The British Museum Jewelry – a zoom on selected exhibits in the collection
Neo-Classical Intaglios – a technique in which an image is created by cutting, carving or engraving into a flat surface used in these exhibits was borrowed from antiquity. Reinvented in Renaissance and the 18th and 19th centuries when efforts were made to revive the ancient techniques. Superb examples of Neo-Classical gem engraving belonged to a famous Polish collector Prince Poniatowski.
Greek revivalist jewelry examples, references to Ancient Greece, Etruscan and Egyptian cultures.
Sun-God Helios brooch, Medusa cameos, beading, scarab and laurel leaves pendants, caduceus fibulas (symbol of peace and commerce, associated with god Hermes and today with medicine), glass mosaic borders, woven bracelets, enamelled gold, jasper intaglios are all examples of the mastery and virtuosity of Italian revivalist jewellers. Most of the above pieces are from the second half of 19th century.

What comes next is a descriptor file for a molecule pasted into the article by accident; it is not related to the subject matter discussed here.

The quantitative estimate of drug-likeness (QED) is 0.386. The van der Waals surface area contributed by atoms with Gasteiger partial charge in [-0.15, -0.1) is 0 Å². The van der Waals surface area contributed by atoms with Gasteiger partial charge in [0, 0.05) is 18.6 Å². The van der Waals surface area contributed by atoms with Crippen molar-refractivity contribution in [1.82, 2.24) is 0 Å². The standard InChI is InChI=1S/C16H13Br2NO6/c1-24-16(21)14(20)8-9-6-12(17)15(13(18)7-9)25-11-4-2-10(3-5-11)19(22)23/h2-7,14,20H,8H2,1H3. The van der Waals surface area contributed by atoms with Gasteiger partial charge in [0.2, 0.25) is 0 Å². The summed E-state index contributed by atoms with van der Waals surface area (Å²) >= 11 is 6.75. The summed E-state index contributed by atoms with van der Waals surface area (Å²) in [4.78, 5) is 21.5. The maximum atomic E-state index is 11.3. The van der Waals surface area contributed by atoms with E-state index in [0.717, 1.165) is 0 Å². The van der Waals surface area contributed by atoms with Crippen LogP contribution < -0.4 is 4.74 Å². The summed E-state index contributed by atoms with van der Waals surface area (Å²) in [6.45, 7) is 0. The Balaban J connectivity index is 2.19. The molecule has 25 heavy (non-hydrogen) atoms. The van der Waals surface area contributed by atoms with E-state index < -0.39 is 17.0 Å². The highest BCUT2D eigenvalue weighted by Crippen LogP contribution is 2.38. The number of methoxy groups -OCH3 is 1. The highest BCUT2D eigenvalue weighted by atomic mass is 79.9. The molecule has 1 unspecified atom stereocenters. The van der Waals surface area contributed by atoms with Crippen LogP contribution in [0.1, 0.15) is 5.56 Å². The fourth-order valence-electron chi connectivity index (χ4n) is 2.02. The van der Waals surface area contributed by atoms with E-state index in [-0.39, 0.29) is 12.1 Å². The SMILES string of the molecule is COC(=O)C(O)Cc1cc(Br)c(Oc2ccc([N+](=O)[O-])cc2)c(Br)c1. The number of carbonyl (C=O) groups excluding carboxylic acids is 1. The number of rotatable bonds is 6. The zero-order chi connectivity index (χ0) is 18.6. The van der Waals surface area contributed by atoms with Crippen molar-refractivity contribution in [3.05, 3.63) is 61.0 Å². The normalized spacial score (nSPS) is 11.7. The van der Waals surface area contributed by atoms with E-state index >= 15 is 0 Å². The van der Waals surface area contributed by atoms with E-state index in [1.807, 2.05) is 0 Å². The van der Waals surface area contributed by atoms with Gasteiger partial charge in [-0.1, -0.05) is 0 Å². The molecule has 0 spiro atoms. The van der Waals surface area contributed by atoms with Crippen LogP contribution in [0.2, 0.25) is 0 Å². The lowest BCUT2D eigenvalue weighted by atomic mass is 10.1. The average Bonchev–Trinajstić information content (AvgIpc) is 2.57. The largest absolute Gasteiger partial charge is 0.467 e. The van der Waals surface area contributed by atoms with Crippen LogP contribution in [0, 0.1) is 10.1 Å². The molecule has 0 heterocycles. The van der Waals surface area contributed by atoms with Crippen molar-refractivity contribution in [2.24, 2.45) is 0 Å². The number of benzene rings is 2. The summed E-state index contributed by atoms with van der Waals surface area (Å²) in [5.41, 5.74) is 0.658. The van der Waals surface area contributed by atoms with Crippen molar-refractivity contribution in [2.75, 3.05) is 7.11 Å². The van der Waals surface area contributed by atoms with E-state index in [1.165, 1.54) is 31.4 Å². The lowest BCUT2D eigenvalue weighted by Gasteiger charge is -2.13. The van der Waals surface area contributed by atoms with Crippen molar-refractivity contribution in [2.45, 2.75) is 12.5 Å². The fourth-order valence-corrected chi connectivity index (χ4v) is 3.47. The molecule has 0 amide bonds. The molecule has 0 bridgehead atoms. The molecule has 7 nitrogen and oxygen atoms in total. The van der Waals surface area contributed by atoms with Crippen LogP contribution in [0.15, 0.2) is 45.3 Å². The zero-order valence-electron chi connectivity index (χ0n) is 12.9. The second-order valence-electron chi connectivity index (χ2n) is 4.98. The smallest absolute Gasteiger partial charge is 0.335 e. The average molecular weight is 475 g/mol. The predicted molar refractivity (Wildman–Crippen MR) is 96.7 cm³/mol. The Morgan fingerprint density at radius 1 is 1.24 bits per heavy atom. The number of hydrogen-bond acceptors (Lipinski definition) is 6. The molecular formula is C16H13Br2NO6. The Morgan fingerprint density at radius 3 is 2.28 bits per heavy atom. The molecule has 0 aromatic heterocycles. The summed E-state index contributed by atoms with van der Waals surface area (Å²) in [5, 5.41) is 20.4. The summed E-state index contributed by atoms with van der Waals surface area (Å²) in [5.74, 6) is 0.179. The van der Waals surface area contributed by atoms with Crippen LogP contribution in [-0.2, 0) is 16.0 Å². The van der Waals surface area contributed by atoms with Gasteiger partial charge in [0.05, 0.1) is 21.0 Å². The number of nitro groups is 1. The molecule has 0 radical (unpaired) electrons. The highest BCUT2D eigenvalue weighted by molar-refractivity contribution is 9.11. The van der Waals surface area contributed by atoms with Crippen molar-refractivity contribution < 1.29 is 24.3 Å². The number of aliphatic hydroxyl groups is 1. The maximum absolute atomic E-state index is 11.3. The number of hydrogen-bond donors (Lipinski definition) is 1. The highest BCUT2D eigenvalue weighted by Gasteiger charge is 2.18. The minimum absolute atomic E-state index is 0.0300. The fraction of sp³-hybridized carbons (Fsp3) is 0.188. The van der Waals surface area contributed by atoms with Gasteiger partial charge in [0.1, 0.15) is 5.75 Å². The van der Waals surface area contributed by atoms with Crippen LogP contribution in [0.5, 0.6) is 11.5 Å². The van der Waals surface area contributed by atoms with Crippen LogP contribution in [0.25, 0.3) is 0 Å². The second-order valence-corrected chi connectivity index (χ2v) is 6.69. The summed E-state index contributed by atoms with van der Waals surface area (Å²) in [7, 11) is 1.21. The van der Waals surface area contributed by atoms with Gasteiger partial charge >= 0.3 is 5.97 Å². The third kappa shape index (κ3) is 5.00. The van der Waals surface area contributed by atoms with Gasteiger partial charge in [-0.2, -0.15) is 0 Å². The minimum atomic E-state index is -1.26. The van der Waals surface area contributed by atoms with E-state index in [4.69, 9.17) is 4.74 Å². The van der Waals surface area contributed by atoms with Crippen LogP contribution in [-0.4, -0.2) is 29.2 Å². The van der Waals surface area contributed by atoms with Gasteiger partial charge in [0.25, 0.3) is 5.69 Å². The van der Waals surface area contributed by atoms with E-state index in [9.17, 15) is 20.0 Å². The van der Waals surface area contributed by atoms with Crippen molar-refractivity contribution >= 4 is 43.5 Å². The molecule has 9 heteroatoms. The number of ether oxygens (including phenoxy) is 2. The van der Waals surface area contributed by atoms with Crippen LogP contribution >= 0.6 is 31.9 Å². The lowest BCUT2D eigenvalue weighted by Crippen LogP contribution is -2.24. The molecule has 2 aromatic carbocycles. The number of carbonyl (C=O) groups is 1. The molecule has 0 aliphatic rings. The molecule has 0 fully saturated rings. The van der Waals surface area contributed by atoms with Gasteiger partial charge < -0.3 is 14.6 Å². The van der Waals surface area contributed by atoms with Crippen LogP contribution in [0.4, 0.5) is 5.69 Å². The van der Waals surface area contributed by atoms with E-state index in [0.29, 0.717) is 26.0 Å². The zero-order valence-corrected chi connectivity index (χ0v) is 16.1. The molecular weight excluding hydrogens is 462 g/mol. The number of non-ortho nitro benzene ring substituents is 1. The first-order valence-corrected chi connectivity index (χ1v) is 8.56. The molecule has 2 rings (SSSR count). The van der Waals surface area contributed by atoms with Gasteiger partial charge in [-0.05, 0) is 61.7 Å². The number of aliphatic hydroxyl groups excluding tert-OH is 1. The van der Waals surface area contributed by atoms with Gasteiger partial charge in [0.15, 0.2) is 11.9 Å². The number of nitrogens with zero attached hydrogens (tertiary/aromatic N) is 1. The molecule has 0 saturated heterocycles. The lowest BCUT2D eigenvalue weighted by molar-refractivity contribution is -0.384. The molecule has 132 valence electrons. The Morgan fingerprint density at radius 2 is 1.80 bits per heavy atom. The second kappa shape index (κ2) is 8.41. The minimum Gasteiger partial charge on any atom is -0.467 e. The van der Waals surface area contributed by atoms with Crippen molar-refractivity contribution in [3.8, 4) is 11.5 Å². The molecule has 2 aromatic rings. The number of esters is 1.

Gold cape originated in the times of the Bronze Age, about 1900-1600 BC. It was discovered in 1833 on the remains of a skeleton in a stone-lined grave. The cape is unique, so its owner must have been someone of high status. Wearing it would severely restricted movement of the upper arms and it was probably only used ceremonially.
Gold lunula and gold armlets. A distinctive csescent-shaped ornament dates back to the early Bronze Age, about 2400-200 BC. Lunulae could have served as a sign of rank, or been used during ceremonial occasions. Gold armlets were found in an excavation of a small pit on the edge of a burial mound. Many of these precious objects were buried with their owners.